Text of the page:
BURNS. OSTE NSG 255. Kim Nelson, Nikki Moor, Jen Moser, Brittany Orr, Steph Nadeau.
Kim Nelson, Nikki Moor, Jen Moser, Brittany Orr, Steph Nadeau
“Each year, more than 2 million Americans suffer burn injuries. Only about 1% of these people require hospitalization for severe burns. But for theseunfortunate people, the nursing care provided in the first few hours after injury is crucial. Your interventions can help determine a patient's ability to survive a serious burn and make a functional recovery.”
(Wiebelhaus & Hansen, 2001)
Patient with Burns
Sylvia, a 44-year-old woman from a nearby farm, was brought to the emergency department with extensive full-thickness burns to her upper body. Her stove exploded while she was manually lighting the oven with firewood and kerosene. Her 10 children remain at home and her husband is in the field, unable to be reached.
Superficial burn, moist and blistered
Deeper burns are white and dry and blanche with pressure and have reduced pain
Treatment varies with degrees of involvement
Intense pain and edema is common
Painful to air and temperature
Residual scarring can vary depending on depth on injury (pigment change to risk of contracture)
Causes: Scalds – flame, oil, grease & Flame exposure
Heals in 7- 20+ days
Completely destroys epidermis and dermis
Skin is tough, waxy, brown, leathery and firm, numb to touch
Edema may be massive
Residual scarring is severe – grafting usually required
Burn never heals to original state
most severe of them all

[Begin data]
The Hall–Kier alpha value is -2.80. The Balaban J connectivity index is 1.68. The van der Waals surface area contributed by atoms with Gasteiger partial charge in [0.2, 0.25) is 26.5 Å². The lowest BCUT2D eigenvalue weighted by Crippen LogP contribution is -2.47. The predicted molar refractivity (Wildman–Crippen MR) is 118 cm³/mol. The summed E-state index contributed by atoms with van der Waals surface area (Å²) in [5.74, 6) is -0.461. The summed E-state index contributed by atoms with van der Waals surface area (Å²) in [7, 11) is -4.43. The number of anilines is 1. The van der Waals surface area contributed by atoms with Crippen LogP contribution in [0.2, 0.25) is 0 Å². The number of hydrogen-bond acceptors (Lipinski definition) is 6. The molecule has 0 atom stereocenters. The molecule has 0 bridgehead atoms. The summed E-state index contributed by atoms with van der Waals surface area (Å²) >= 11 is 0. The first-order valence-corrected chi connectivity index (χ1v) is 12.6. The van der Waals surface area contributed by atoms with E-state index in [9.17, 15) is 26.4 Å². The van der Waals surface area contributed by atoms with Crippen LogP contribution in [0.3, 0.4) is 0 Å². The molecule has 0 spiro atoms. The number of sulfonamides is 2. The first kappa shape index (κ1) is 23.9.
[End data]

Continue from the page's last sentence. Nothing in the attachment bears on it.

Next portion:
Involves subcutaneous fat, fascia, muscle or bone
Burn frequently has a charred appearance
Reconstructive surgery is indicated
Severe disfigurement is common
Causes: Scalds from flame, steam, oil, grease, chemical, 7 high voltage electricity
(Day, Paul, Williams, Smeltzer, Bare, 2007)
(Hansen, Weibelhaus& Hill (2001)
Cancio. L. (2005). Current concepts in the pathophysiology and treatment of inhalation injury. Trauma, 7 (1), 19-35. Retrieved from CINAHL Plus Full Text database.
Day, R.A., Paul, P., Williams, B., Smeltzer, S.C., & Bare. B. (2008). Brunner & Suddarth’s textbook of medical-surgical nursing (1st ed.). Toronto: Lippincott Williams & Wilkins.
Klein, J. (2009). The Psychiatric Nurse in the Burn Unit. Perspectives in Psychiatric Care, 45(1), 71- 74. Retrieved from ProQuest Nursing & Allied Heath Source database.
Norton, J.A., Randall-Bollinger, R. (2001). Surgery: Basic Science and Clinical Evidence. New York: Springer.
Osborn, K. (2003). Nursing burn injuries. Nursing Management34(5), 49-56. Retreived from ABI/INFORM Global database.
Weibelhaus, P., Hansen, S., & Hill, H. (2001). Helping patients survive inhalation injuries. RN, 64(10), 28-32. Retrieved from CINAHL Plus with Full Text database.
Wiebelhaus, P, Hansen, L. (2001). Managing burn emergencies. Dimensions of Critical Care Nursing, 20(4), 2-8. Retrieved from CINAHL Plus Full Text database.
describe these burns?